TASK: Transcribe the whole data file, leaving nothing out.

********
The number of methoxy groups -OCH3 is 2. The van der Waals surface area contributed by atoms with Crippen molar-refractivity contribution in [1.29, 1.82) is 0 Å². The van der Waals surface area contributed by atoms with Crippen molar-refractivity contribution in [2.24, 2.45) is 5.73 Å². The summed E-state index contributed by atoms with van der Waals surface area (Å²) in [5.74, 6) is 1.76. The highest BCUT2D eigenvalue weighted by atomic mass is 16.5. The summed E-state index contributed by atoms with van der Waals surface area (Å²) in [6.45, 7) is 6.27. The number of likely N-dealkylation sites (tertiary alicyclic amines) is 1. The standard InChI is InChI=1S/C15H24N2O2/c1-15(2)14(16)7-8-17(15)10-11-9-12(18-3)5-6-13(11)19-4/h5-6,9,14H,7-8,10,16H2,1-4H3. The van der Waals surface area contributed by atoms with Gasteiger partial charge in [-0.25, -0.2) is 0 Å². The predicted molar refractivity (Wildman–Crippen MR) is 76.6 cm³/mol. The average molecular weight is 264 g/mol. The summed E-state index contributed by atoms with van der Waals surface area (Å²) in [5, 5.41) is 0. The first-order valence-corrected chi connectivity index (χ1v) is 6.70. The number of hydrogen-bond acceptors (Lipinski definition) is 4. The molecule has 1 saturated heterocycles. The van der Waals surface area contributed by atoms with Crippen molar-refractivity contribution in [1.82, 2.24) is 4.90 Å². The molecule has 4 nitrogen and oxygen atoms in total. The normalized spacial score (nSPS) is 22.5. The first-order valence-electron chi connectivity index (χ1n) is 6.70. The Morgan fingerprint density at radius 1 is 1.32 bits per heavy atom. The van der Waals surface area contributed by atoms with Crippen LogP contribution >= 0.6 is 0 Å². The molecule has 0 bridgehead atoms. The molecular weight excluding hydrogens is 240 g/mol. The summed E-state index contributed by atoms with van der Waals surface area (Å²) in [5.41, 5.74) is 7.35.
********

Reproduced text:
The number of methoxy groups -OCH3 is 2. The van der Waals surface area contributed by atoms with Crippen molar-refractivity contribution in [1.29, 1.82) is 0 Å². The van der Waals surface area contributed by atoms with Crippen molar-refractivity contribution in [2.24, 2.45) is 5.73 Å². The summed E-state index contributed by atoms with van der Waals surface area (Å²) in [5.74, 6) is 1.76. The highest BCUT2D eigenvalue weighted by atomic mass is 16.5. The summed E-state index contributed by atoms with van der Waals surface area (Å²) in [6.45, 7) is 6.27. The number of likely N-dealkylation sites (tertiary alicyclic amines) is 1. The standard InChI is InChI=1S/C15H24N2O2/c1-15(2)14(16)7-8-17(15)10-11-9-12(18-3)5-6-13(11)19-4/h5-6,9,14H,7-8,10,16H2,1-4H3. The van der Waals surface area contributed by atoms with Gasteiger partial charge in [-0.25, -0.2) is 0 Å². The predicted molar refractivity (Wildman–Crippen MR) is 76.6 cm³/mol. The average molecular weight is 264 g/mol. The summed E-state index contributed by atoms with van der Waals surface area (Å²) in [5, 5.41) is 0. The first-order valence-corrected chi connectivity index (χ1v) is 6.70. The number of hydrogen-bond acceptors (Lipinski definition) is 4. The molecule has 1 saturated heterocycles. The van der Waals surface area contributed by atoms with Crippen molar-refractivity contribution in [1.82, 2.24) is 4.90 Å². The molecule has 4 nitrogen and oxygen atoms in total. The normalized spacial score (nSPS) is 22.5. The first-order valence-electron chi connectivity index (χ1n) is 6.70. The Morgan fingerprint density at radius 1 is 1.32 bits per heavy atom. The van der Waals surface area contributed by atoms with Crippen LogP contribution >= 0.6 is 0 Å². The molecule has 0 bridgehead atoms. The molecular weight excluding hydrogens is 240 g/mol. The summed E-state index contributed by atoms with van der Waals surface area (Å²) in [5.41, 5.74) is 7.35.